The deadliest of blogathons....

Sunday, November 7, 2010

Machine gun weilding girl vs bullies and ninjas!

The Machine Girl (2007)
Starring: Minase Yashiro, Asami, Honoka, Kentaro Shimazu, and Nobuhiro Nishihara
Director: Noboru Iguchi
Rating: Seven of Ten Stars

When her brother and his best friend are murdered by the spoiled sons of corrupt cops and the local Ninja and Yakuza clans, a high school girl (Yashiro) goes on a gory, revenge-driven murder-spree. After the Yakuza hacks off her left arm, a creative mechanic/gunsmith replace it with a custom-made machinegun, and the mother the brother's friend (Asami) joins her for a final, bloody showdown against Ninja, blood-crazed agents of the Yakuza, and ultimately the queen of the ninja clan and her bully son (Honoka and Nishihara).

"The Machine Girl" has all the prevelant elements of Japanse action films and cartoons crammed into this movie: cute high school girls kicking butt in their school uniforms, Yakuza, Ninja, a quest for righteous revenge, lots of dramatic posing and speechifying before fights can begin... but then it adds almost unimaginable moral bankruptcy, depravity, dismemberment, murder and enough geysers of blood and gore that it will sate the need of even the most hungry gore hound. And it combines all these elements into the funniest send-up of Jap-sploitation films you'll ever see.

This is an insanely gory film. Think "Dead Alive" except with Ninjas and a Japanese high school girl with a machine gun instead of zombies and a nerd with a lawnmower. That's the level of gore this film displays, as well as the level of cartoony-ness. (In fact, this film goes even further than "Dead Alive", as I don't think anything there really compares to the drill-bra mastectomy near the end of this film.)

Yes, this is an incredibly violent movie, but only the most ill socialized adults will mistake anything that happens in this film for reality. There's one scene where our heroines hammer several nails into the head of a Yakuza agent in order to get him to talk, yet he is up and walking around in the next scene. Ami's arm is deep-fried in tempura batter, yet she suffers no burns. Ami gets her arm chopped off, yet she doesn't bleed to death, despite a complete lack of medical attention. (In this movie, loss of blood and limbs only leads to shock and/or death when it's dramatically appropriate.)

This is definitely not a movie to let the younger kids see. It is also not a movie that you should watch if you're at all squeamish when it comes to movie blood or violence on-screen. You might also stay away from nihilism upsets you. I almost stopped the film before it kicked into high gear--just after Ami is almost killed by a crooked cop and his wife for seeking help with bringing her brother's killer to justice--because I found myself thinking, "Wow. What a twisted world this movie exists in... I'm not in the mood for a film with an outlook THIS horrible."

But then Ami went on her first killing spree and once the severed head bobbed to the top in the stew-pot, I was onboard for the rest of the ride.

There's a line between depressing nihilism and stirring (if gory) black comedy. Once "The Machine Girl" crossed that line, it had me laughing and going "eeew!" at the same time. (The only other moment where director/screenwriter Noboru Iguchi almost lost me again was with the final fate of Ami's best friend from school. It's a shocking scene--so I won't go into details and ruin it in case you decide to see the movie--but he went just a little too far for my sensibilities. I think most viewers will feel that way, too.)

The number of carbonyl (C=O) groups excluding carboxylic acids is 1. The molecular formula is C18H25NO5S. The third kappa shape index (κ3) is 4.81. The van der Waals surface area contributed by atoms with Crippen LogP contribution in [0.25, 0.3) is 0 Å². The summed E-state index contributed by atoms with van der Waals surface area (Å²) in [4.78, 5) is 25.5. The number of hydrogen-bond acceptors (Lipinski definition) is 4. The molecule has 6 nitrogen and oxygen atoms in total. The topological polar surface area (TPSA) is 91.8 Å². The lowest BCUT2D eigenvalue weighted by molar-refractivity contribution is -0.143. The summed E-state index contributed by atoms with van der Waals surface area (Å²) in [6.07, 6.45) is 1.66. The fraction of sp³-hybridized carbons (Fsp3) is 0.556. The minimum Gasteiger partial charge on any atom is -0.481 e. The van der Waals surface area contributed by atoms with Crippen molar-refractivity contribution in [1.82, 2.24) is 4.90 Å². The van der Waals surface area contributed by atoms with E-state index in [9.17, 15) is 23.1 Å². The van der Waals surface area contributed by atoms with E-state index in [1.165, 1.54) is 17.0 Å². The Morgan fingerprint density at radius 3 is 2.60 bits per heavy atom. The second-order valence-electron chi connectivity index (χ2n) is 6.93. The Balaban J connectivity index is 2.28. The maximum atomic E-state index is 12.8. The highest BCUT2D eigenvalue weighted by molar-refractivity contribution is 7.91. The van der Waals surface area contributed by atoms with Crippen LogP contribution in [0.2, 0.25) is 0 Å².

If you're looking for a revenge flick with a serious message about an expanding cycle of violence, social responsibility and man's alienation from what makes him human, you need to look elsewhere. While "The Machine Girl" has that, it sort of turns the message inside out and pokes hilarious fun at those sorts of movies. The "expanding cycle of violence" in this movie leads to the creation of the Yakuza-funded, Power Rangers-like Super Mourner Revenge Squad made up of the parents of the Ninja and bullies that Ami and Miki kill. and Ami's alienation from her kinder self gets her an ally in Miki AND a machine gun that shoots enough rounds in a second to cause a human body to evaporate into a fine red mist.

For what is perhaps the goriest movie of the decade just past, as well as a hilarious send-up of Japanese action flicks, check out "The Machine Girl"! Just don't expect to eat dinner while watching it.

The deadliest of blogathons....

Friday, November 5, 2010

Tough guy vs. bratty kids and deadly Ninja!

The Pacifier (2005)
Starring Vin Diesel and Lauren Graham
Director: Adam Shankman
Rating: Six of Ten Stars

Vin Diesel stars as Shane Wolfe, the toughest SEAL team commander on active duty. After a botched mission to rescue a scientist who has developed some important new military technoiogy, Lt. Wolfe is assigned to protect the now-dead scientist's five young children from enemy agents still seeking to acquire the missing prototype. What follows is an amusing fish-out-of-water story, as the career SpecOps officer learns about family life, and in turn helps the children through their grief and teaches them alot about discipline and personal responsibility.

This type of story has been told in movies and in Afterschool Specials a hundred times, and "The Pacifier" is an average example of it. It avoids a couple of the most typical cliches of this type of comedy, but it dishes up the rest while even working in typical action movie tropes. (Diesel's fight with the ninjas [yes... the film not only has Navy SEALs, it has ninjas!] and the mini-van car-chase sequences are particularly amusing.)